When it comes to suicide prevention and mental health, we were thinking early on about the added stress in the community. We know that for people with substance use and substance misuse—already a stressed community—the pandemic is exasperating the challenges exponentially. Unfortunately, we have seen increases in overdose deaths during this time. We are really trying to address those contributing factors and support our community members and community partners.
How do you and the Department of Health address health equity issues in the areas of addiction/overdose and suicide?
Our current State Health Improvement Plan (SHIP) has really taken a health equity lens to our work as a department. Much like Vermont’s ongoing health-in-all-policies approach to public health. Earlier this year, the Governor established the Racial Equity Task Force to promote racial, ethnic, and cultural equity, including in our response to COVID-19. The Health Department has a long-standing relationship with our refugee resettlement community partners, and we have been looking for more ways to deepen that work. With our COVID response, we’ve worked to ensure that people in our limited English populations receive accessible and useful information for how they can keep themselves and their families healthy, and to get resources like masks ─ going through the community leaders and people that they trust. These efforts made a huge difference in our ability to contain and stem an outbreak of COVID-19 in a largely New American community last spring.
For addiction, overdose and suicide, it is really about engaging early and often with community leaders to ensure we have an appropriate strategy. One example is our work with our tribal communities—focusing on what does suicide prevention look like within those communities, and how should it look. It’s about really engaging the community and not coming in and saying, you should do this. That takes a lot of relationship building.
How did you get involved in this work?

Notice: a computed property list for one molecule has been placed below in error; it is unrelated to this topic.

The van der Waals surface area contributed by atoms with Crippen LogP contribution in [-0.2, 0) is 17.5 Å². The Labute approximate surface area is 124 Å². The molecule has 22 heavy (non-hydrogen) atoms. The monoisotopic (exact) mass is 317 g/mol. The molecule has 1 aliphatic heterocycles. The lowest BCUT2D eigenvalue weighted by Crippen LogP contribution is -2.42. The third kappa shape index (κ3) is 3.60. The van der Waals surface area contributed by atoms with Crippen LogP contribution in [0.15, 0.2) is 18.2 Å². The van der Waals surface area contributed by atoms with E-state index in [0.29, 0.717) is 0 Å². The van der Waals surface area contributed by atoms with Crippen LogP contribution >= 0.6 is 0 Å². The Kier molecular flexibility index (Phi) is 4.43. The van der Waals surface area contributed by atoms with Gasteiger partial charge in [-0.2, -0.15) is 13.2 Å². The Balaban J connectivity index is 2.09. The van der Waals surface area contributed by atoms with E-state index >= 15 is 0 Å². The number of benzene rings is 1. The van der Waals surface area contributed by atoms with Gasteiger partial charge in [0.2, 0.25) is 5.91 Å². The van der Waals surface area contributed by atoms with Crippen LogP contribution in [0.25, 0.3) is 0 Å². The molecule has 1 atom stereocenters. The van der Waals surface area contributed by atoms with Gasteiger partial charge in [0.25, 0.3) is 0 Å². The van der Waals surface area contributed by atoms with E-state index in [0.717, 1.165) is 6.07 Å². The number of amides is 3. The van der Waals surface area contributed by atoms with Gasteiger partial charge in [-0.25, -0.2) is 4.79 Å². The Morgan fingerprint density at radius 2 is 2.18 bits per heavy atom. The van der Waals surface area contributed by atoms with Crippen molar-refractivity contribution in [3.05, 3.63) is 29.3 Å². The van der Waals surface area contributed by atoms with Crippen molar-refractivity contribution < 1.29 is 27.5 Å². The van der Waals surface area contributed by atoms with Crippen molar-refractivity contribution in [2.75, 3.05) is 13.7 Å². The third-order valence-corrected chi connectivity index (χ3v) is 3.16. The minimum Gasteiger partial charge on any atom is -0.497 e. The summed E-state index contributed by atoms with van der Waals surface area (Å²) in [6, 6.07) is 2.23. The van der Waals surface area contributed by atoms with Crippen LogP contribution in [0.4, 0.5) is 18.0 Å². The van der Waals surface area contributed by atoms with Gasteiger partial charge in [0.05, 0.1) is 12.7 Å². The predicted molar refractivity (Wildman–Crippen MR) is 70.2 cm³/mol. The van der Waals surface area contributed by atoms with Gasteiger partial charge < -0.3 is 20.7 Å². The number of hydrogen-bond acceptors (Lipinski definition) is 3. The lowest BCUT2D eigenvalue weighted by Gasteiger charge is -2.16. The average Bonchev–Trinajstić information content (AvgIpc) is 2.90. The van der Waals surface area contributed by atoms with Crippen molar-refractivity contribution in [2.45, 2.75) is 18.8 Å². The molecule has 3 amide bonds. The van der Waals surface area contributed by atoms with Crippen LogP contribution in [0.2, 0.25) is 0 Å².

I volunteer on an ambulance as an advanced EMT, and I see the very real- life impact of these two significant public health issues up close. The devastating impact of both suicide attempts or more broad mental health challenges, and overdoses and people with substance use or substance misuse—I’ve seen it. I’ve been in that living room. I’ve seen those families, the kids that are all touched by this.
When people are calling 911 and reaching out for help, as an EMS provider, there’s a unique opportunity to have an interaction with a member of the community. The reason I got involved in this work is thinking about how, as healthcare providers, we are gatekeepers into care and treatment.
The work that I do at the state level and the time I spend in the back of the ambulance — it’s driven me to ask how can we take a systems approach, an evidence-based approach, to address these incredibility complex issues, to make a real difference for the people who count on us?
How has your experience as a Bloomberg Fellow been so far?
I feel like I straddle both the Initiative's addiction/overdose and violence focus areas. I don’t solely fit in either—but that’s where I thrive. I enjoy the gray complexity of these issues. The Bloomberg Fellowship has been an amazing opportunity to have a foot in both focus areas. We have to get outside of our traditional roles and think about these super complex public health issues. How can we think as a system to drive evidence-based decisions and really support impacted people and communities, so it’s not just that there are fewer suicide deaths or overdose deaths, but that people are living healthy lives?
If you or someone you know is thinking about or planning to take their own life, there is help 24/7: The National Suicide Prevention Lifeline is a hotline for individuals in crisis or for those looking to help someone else. To speak with a certified listener, call 1-800-273-8255.